The Irony of the Situation

You can call it greed or the logical consequences of capitalist logic, but the truth of the matter is highly ironic. Any resolution of the economic situation that both effectively and efficiently prevents future excesses of the kind we’re suffering from now must inevitably extend the free play of market forces further into the domain of social capital. Far from socializing traditional capital, what must be accomplished is much more a kind of capitalization of the stock of social resources, such as trust, commitment, loyalty, and care.

Capitalizing social resources will require that they be represented in a way that makes them fungible. So how do we create a common currency that we can use as a medium of exchange for social capital? By calibrating measures of social capital and equating them to a shared metric, that’s how.

The process is not much different from what happened in Western Europe in the late 18th and early 19th centuries, when two major systems of measurement standards were devised and implemented. Social capital today is measured and exchanged today in units of measurement that vary markedly from time to time, place to place, and person to person, much as weights and measures in Medieval markets varied. Today’s unjust social capital market traders are just as unscrupulous as the Medieval merchants and nobles who took unfair advantage of the metric confusion in the markets of their day, buying with one set of measures and selling with another at their whim, depending on who the customer or taxpayer was.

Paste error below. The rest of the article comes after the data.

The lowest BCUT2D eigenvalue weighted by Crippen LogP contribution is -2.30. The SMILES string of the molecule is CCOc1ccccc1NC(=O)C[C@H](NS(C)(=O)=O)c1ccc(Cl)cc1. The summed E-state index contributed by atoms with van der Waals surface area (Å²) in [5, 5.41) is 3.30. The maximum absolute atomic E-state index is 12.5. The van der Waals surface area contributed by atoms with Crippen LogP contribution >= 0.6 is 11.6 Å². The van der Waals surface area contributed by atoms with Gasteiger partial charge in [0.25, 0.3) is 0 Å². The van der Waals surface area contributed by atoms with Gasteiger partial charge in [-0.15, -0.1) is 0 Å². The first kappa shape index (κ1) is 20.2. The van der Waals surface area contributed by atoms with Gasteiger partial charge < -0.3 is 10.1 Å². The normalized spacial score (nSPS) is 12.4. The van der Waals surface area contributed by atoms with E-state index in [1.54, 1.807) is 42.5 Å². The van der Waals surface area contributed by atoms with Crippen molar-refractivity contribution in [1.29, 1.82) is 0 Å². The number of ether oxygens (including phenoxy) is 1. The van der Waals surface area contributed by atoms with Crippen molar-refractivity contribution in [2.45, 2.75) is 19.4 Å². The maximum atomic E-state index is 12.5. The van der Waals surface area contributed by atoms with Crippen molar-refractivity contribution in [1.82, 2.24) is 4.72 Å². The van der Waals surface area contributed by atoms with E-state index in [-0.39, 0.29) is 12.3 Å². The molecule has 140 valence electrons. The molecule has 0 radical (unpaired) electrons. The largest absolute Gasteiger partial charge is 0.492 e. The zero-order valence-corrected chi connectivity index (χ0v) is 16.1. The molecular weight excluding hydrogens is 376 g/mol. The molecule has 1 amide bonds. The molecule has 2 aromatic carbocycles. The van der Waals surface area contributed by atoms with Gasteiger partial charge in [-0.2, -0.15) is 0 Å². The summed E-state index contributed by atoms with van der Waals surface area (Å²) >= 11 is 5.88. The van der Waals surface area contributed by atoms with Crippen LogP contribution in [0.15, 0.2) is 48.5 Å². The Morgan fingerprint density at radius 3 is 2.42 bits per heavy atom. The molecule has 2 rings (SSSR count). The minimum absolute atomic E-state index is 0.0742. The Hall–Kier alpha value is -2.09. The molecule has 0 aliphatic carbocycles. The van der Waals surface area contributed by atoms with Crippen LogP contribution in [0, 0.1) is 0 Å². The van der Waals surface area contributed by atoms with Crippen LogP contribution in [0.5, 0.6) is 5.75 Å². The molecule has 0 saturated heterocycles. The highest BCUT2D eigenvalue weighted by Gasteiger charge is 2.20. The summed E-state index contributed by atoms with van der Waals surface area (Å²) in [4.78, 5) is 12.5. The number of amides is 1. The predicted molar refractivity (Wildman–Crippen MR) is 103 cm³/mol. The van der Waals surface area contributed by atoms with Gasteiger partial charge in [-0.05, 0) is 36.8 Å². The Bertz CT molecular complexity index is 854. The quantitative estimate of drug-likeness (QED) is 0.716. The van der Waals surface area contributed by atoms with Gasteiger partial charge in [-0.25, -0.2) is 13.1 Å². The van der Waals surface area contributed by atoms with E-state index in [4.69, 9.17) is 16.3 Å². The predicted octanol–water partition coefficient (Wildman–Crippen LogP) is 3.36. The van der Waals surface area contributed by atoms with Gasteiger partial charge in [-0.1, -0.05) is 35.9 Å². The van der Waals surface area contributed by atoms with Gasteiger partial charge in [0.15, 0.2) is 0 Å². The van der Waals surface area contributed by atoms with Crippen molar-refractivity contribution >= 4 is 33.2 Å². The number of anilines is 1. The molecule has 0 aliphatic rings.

What we need, of course, are publicly available and high quality expressions of the amounts of social capital possessed at any one time by any individual, organization, firm, or government. Scientifically rigorous methods of calibrating instruments providing precision measures of social capital have been available and in use for decades. Their commercial applications have been restricted to high stakes tests, for the most part, but they are increasingly used in research in health care and the social sciences.

We use the balance scale as a symbol for justice for the simple reason that it clearly represent the values of the Golden Rule. Far from trying to destroy opportunities for personal profit, what we need to do is figure out how to extend the long experience we already have in using the profit motive to build social capital. In actual fact, social capital has always been essential to making money, and there has almost always been some kind of positive social benefits from business profits, though they’re not always easy to find. What we need to do is focus on those benefits, and make them easier to find. So easy, in fact, that any socially responsible way of making money will produce them.


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